By Gregor Skeldon, Physics World contributing writer

May 17, 2019 -- An interdisciplinary team from RWTH Aachen University Hospital in Germany has developed a new method to image, diagnose, and stage kidney fibrosis. The increased production of the protein elastin in diseased kidneys proved key to this finding. By using an MRI contrast agent specific to elastin, the investigators demonstrated the use of their technique for longitudinal diagnosis and monitoring of kidney fibrosis, which is currently not possible in a noninvasive manner.

Chronic kidney disease (CKD) is a growing healthcare burden worldwide. The best current predictor of the progression of CKD is fibrosis -- the uncontrolled deposition of extracellular matrix protein in response to injury, which in itself can hamper tissue function. In CKD, kidney function is often assessed using the glomerular filtration rate (GFR), but this often does not accurately reflect the extent of fibrosis. Currently, the only method to assess fibrosis is via invasive tissue biopsies. This places a severe limitation on CKD diagnosis and staging, as fibrosis progression cannot be easily monitored over time. Consequently, development of antifibrotic drugs is also limited.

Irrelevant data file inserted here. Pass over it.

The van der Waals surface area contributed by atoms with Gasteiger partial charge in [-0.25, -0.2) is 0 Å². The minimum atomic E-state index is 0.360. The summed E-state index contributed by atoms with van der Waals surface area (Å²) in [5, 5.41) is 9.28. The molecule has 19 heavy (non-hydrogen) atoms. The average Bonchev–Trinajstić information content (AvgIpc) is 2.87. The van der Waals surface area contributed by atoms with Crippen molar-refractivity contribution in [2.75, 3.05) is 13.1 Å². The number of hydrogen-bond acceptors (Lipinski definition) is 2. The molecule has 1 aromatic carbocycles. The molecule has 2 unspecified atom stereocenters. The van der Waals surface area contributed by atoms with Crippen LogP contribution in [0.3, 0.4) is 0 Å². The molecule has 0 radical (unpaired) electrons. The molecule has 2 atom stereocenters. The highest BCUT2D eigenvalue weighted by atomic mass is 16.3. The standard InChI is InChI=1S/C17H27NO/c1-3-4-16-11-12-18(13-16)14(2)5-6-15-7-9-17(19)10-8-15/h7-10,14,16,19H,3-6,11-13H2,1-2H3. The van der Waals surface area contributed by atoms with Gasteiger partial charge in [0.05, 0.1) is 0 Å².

Alternatives to biopsies have already been sought, including serum and urinary biomarkers of kidney fibrosis. However, these are often not organ-specific, and they are more indicative of organ function, rather than fibrosis progression. To date, there is no tool for longitudinal diagnosis of kidney fibrosis.

Going beyond biopsy

Researchers led by Dr. Peter Boor, PhD, and Twan Lammers, PhD, have now identified that the protein elastin is significantly overproduced in fibrotic, diseased kidneys and can serve as a useful biomarker of fibrosis. Using a comprehensive list of 10 different mouse and rat models of renal fibrosis, they showed that elastin was significantly overexpressed in the medulla and the cortical interstitium of the kidney, the latter being particularly suitable for molecular imaging (Science Translational Medicine, 3 April 2019, Vol. 11:486, eaat4865).